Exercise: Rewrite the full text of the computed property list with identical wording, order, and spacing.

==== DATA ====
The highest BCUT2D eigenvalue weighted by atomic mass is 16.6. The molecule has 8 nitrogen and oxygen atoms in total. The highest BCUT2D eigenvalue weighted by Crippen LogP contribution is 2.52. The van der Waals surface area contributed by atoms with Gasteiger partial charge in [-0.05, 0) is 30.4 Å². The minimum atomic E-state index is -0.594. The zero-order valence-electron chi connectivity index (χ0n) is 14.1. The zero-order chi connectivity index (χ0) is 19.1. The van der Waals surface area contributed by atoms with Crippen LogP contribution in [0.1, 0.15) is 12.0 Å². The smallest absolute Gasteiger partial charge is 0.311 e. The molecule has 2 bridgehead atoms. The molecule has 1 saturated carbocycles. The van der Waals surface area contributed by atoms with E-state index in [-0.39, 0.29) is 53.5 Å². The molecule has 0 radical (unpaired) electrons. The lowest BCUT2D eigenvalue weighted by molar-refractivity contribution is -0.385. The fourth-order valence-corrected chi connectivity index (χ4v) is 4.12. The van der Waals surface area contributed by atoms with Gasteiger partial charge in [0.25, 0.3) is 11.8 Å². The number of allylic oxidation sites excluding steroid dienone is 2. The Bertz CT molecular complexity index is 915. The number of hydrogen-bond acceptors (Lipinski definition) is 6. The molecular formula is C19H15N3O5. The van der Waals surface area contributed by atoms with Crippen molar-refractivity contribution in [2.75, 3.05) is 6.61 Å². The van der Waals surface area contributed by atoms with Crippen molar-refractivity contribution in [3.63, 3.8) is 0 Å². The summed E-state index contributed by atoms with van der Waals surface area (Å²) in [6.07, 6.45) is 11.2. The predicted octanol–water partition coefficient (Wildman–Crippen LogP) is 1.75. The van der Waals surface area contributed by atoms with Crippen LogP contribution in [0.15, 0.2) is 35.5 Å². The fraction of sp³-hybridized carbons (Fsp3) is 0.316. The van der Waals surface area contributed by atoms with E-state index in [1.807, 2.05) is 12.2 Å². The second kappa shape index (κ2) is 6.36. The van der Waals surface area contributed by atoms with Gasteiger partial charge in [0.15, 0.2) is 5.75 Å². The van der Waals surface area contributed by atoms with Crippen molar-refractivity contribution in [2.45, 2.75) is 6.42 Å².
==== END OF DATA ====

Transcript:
The highest BCUT2D eigenvalue weighted by atomic mass is 16.6. The molecule has 8 nitrogen and oxygen atoms in total. The highest BCUT2D eigenvalue weighted by Crippen LogP contribution is 2.52. The van der Waals surface area contributed by atoms with Gasteiger partial charge in [-0.05, 0) is 30.4 Å². The minimum atomic E-state index is -0.594. The zero-order valence-electron chi connectivity index (χ0n) is 14.1. The zero-order chi connectivity index (χ0) is 19.1. The van der Waals surface area contributed by atoms with Crippen LogP contribution in [0.1, 0.15) is 12.0 Å². The smallest absolute Gasteiger partial charge is 0.311 e. The molecule has 2 bridgehead atoms. The molecule has 1 saturated carbocycles. The van der Waals surface area contributed by atoms with E-state index in [-0.39, 0.29) is 53.5 Å². The molecule has 0 radical (unpaired) electrons. The lowest BCUT2D eigenvalue weighted by molar-refractivity contribution is -0.385. The fourth-order valence-corrected chi connectivity index (χ4v) is 4.12. The van der Waals surface area contributed by atoms with Gasteiger partial charge in [0.25, 0.3) is 11.8 Å². The number of allylic oxidation sites excluding steroid dienone is 2. The Bertz CT molecular complexity index is 915. The number of hydrogen-bond acceptors (Lipinski definition) is 6. The molecular formula is C19H15N3O5. The van der Waals surface area contributed by atoms with Crippen molar-refractivity contribution in [2.75, 3.05) is 6.61 Å². The van der Waals surface area contributed by atoms with Crippen molar-refractivity contribution in [3.63, 3.8) is 0 Å². The summed E-state index contributed by atoms with van der Waals surface area (Å²) in [6.07, 6.45) is 11.2. The predicted octanol–water partition coefficient (Wildman–Crippen LogP) is 1.75. The van der Waals surface area contributed by atoms with Crippen LogP contribution in [0.15, 0.2) is 35.5 Å². The fraction of sp³-hybridized carbons (Fsp3) is 0.316. The van der Waals surface area contributed by atoms with E-state index in [1.807, 2.05) is 12.2 Å². The second kappa shape index (κ2) is 6.36. The van der Waals surface area contributed by atoms with Gasteiger partial charge in [0.15, 0.2) is 5.75 Å². The van der Waals surface area contributed by atoms with Crippen molar-refractivity contribution in [2.45, 2.75) is 6.42 Å².